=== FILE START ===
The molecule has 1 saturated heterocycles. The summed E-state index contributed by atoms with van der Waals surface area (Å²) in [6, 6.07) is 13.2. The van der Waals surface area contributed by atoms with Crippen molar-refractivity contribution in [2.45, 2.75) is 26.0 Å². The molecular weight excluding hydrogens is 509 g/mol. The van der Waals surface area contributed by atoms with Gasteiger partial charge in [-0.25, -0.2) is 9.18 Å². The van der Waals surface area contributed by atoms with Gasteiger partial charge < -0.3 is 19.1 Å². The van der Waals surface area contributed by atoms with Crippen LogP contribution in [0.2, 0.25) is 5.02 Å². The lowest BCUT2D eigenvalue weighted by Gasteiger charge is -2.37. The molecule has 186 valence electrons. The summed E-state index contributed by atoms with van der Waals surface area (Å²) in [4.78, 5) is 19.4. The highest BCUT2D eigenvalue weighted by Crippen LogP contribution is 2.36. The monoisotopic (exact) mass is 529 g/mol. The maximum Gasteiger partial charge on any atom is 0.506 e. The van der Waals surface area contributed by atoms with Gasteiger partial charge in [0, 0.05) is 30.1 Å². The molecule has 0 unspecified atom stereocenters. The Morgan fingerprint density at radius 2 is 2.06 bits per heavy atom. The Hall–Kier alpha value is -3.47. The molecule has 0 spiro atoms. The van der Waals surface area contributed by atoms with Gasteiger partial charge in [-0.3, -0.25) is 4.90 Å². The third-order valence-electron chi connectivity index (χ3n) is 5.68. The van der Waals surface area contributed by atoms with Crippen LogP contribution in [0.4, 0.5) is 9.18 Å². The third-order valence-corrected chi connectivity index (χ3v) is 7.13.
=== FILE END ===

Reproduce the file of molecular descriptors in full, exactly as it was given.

The molecule has 1 saturated heterocycles. The summed E-state index contributed by atoms with van der Waals surface area (Å²) in [6, 6.07) is 13.2. The van der Waals surface area contributed by atoms with Crippen molar-refractivity contribution in [2.45, 2.75) is 26.0 Å². The molecular weight excluding hydrogens is 509 g/mol. The van der Waals surface area contributed by atoms with Gasteiger partial charge in [-0.25, -0.2) is 9.18 Å². The van der Waals surface area contributed by atoms with Gasteiger partial charge < -0.3 is 19.1 Å². The van der Waals surface area contributed by atoms with Crippen LogP contribution in [0.2, 0.25) is 5.02 Å². The lowest BCUT2D eigenvalue weighted by Gasteiger charge is -2.37. The molecule has 186 valence electrons. The summed E-state index contributed by atoms with van der Waals surface area (Å²) in [4.78, 5) is 19.4. The highest BCUT2D eigenvalue weighted by Crippen LogP contribution is 2.36. The monoisotopic (exact) mass is 529 g/mol. The maximum Gasteiger partial charge on any atom is 0.506 e. The van der Waals surface area contributed by atoms with Gasteiger partial charge in [0, 0.05) is 30.1 Å². The molecule has 0 unspecified atom stereocenters. The Morgan fingerprint density at radius 2 is 2.06 bits per heavy atom. The Hall–Kier alpha value is -3.47. The molecule has 0 spiro atoms. The van der Waals surface area contributed by atoms with Gasteiger partial charge in [-0.3, -0.25) is 4.90 Å². The third-order valence-electron chi connectivity index (χ3n) is 5.68. The van der Waals surface area contributed by atoms with Crippen LogP contribution in [0.4, 0.5) is 9.18 Å². The third-order valence-corrected chi connectivity index (χ3v) is 7.13.